Personalised vehicle registration soon?

Published on 11/03/2024

Personalised vehicle registration soon?

Page 201 of the CSV-DP coalition agreement states: “The government will allow vehicle owners to personalise their number plates for a fee, as is already the case in Belgium”. This represents a minor revolution for Luxembourg, since at present the only personalisation allowed, for a fee of 200 euros, is to choose the letters and numbers on the number plate. Motorists can put five digits or two letters and four digits as they wish, as long as the plate is free.

In Germany and Belgium, this type of personalisation has existed for a long time. Authorised since 2014, the 8 characters at €1,000 generated €5 million for the Belgian authorities in the first six months. In 2021, 11,021 Belgian plates were personalised, bringing in 11 million euros for the State. In Luxembourg, the idea is not new. In 2015, a petition was submitted to the Chamber of Deputies to propose a legal framework for personalising number plates, without success. The new coalition will therefore make some people happy, and it will be interesting to see the appeal and results of this measure. It also remains to be seen how much the fee will cost.

Yuriko Backes, new Minister for Mobility and Public Works
In the CSV-DP coalition agreement, the new government states that “mobility will be one of its priorities” and “remains one of the country’s greatest challenges”. Yuriko Backes, the new Minister for Mobility and Public Works, will have to rise to this challenge. The CSV-DP coalition agreement, which will serve as the government’s guideline for the next 5 years, was unveiled to the press on Friday 17 November, the day after the bodies of the coalition parties signed it. Out of 209 pages, the mobility challenge is summarised on 6 pages.

Although the coalition agreement does not mention the target of 49% electric cars in the Luxembourg car fleet by 2030, the government will nonetheless be pursuing a policy of decarbonisation. “All citizens must have the opportunity to switch to zero-emission mobility”, the document stresses.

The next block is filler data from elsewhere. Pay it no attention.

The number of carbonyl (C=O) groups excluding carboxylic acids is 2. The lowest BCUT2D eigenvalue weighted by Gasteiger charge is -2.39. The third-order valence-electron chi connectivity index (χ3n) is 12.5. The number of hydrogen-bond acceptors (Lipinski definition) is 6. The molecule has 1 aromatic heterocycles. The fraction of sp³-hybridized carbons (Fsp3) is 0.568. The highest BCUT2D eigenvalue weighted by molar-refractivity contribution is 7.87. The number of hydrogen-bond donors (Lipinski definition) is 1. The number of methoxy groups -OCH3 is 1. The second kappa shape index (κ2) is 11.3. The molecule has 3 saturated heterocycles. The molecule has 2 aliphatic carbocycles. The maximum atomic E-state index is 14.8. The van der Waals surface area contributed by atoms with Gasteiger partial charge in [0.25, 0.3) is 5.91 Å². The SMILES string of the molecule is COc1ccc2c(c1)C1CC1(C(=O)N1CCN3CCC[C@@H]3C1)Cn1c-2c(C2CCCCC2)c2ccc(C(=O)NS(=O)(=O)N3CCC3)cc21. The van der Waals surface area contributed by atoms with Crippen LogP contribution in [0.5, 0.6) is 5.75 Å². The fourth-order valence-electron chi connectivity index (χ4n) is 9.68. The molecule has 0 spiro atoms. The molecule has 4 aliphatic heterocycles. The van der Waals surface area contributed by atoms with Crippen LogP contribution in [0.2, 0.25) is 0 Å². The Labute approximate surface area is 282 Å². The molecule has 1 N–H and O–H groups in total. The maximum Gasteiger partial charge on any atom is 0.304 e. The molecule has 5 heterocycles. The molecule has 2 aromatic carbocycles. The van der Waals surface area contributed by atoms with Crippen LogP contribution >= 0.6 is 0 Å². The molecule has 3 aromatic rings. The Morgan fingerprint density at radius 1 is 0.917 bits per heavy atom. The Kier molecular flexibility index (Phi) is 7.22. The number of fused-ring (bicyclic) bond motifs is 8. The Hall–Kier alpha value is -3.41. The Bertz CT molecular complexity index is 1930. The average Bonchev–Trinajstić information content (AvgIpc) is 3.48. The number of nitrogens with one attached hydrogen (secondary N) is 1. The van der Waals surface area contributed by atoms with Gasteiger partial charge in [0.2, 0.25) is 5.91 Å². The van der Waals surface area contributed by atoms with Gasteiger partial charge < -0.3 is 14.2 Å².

Subsidies for electrification will be maintained, as will subsidies for alternatives…
To this end, the agreement states, without going into detail, that subsidies for the purchase of electric cars will be maintained. The text also mentions the possibility of subsidising “other zero-emission technologies”. A little further on, the coalition points out that “Luxembourg remains open to technological developments and will support the most efficient technologies in their respective fields”. Should this be seen as a retreat from the all-electric strategy advocated by the European Union? It is still too early to say. The agreement also states that the installation of private charging points will continue to be encouraged and facilitated, particularly in condominiums.

In the rest of the coalition agreement, the government will be pursuing the major areas of development undertaken by the previous government in terms of mobility. Aware that by 2035, travel will have increased by 40%, making mobility a major challenge for the country’s economic attractiveness, it will create links between rural and urban areas while improving road traffic and guaranteeing the country’s harmonious development. Broadly speaking, the government will continue to develop the rail network in order to increase its capacity, as well as working to improve connections with neighbouring countries. Safety on platforms and on board trains will be reinforced.

Continuation of the work begun by the previous government
In terms of buses, the government will continue to analyse the RGTR network with the aim of completely revising public transport timetables and optimising rural services. The government will also analyse specific services such as Adapto and Mobibus.

It should be noted that the new government will continue the work begun by the DP-LSAP-Dei Greng coalition by developing high-service bus corridors on major routes, express bus lines and the possibility of developing bi-directional bus lanes. The possibility of widening to three lanes on the busiest motorways will be examined in order to dedicate one lane to public transport.

In terms of road safety, a third action plan aimed at combating road accidents will be put in place with a “Vision Zero” objective. The government will also continue to encourage local authorities to take concrete traffic calming measures in villages, with 30km/h or 20km/h zones and the introduction of shared spaces. More generally, the government will continue to implement the PNM2035.

The tramway will continue to expand, and the government is not stopping itself from examining the feasibility of creating new links. The development of public transport will be accompanied by improvements to the Mobilité application.

Finally, the reform of the law on taxis will be completed with the aim of reducing the high fares charged, and a study will be carried out to replace the Eurovignette in goods transport with a model based on the user-pays principle.